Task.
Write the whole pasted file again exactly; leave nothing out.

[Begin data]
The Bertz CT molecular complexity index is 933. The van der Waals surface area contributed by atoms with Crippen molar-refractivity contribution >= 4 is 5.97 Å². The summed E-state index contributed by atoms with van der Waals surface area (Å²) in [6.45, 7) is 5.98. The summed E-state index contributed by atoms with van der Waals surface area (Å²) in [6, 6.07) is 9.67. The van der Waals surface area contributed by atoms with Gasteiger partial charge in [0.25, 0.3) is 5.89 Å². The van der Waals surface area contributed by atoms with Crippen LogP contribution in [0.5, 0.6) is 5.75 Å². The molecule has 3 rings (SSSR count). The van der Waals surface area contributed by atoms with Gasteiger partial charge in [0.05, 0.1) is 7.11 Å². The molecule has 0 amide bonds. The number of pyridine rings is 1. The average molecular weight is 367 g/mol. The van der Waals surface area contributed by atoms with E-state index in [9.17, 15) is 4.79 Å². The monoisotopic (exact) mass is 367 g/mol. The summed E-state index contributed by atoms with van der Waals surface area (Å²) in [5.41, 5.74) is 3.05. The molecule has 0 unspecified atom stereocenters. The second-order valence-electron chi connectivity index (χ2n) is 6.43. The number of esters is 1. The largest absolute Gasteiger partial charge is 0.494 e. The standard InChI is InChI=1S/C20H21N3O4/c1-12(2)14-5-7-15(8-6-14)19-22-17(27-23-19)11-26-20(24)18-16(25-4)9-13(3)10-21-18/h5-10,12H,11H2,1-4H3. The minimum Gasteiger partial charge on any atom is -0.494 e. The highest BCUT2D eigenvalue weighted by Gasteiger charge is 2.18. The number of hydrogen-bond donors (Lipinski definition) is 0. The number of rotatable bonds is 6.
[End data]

The Bertz CT molecular complexity index is 933. The van der Waals surface area contributed by atoms with Crippen molar-refractivity contribution >= 4 is 5.97 Å². The summed E-state index contributed by atoms with van der Waals surface area (Å²) in [6.45, 7) is 5.98. The summed E-state index contributed by atoms with van der Waals surface area (Å²) in [6, 6.07) is 9.67. The van der Waals surface area contributed by atoms with Gasteiger partial charge in [0.25, 0.3) is 5.89 Å². The van der Waals surface area contributed by atoms with Crippen LogP contribution in [0.5, 0.6) is 5.75 Å². The molecule has 3 rings (SSSR count). The van der Waals surface area contributed by atoms with Gasteiger partial charge in [0.05, 0.1) is 7.11 Å². The molecule has 0 amide bonds. The number of pyridine rings is 1. The average molecular weight is 367 g/mol. The van der Waals surface area contributed by atoms with E-state index in [9.17, 15) is 4.79 Å². The monoisotopic (exact) mass is 367 g/mol. The summed E-state index contributed by atoms with van der Waals surface area (Å²) in [5.41, 5.74) is 3.05. The molecule has 0 unspecified atom stereocenters. The second-order valence-electron chi connectivity index (χ2n) is 6.43. The number of esters is 1. The largest absolute Gasteiger partial charge is 0.494 e. The standard InChI is InChI=1S/C20H21N3O4/c1-12(2)14-5-7-15(8-6-14)19-22-17(27-23-19)11-26-20(24)18-16(25-4)9-13(3)10-21-18/h5-10,12H,11H2,1-4H3. The minimum Gasteiger partial charge on any atom is -0.494 e. The highest BCUT2D eigenvalue weighted by Gasteiger charge is 2.18. The number of hydrogen-bond donors (Lipinski definition) is 0. The number of rotatable bonds is 6.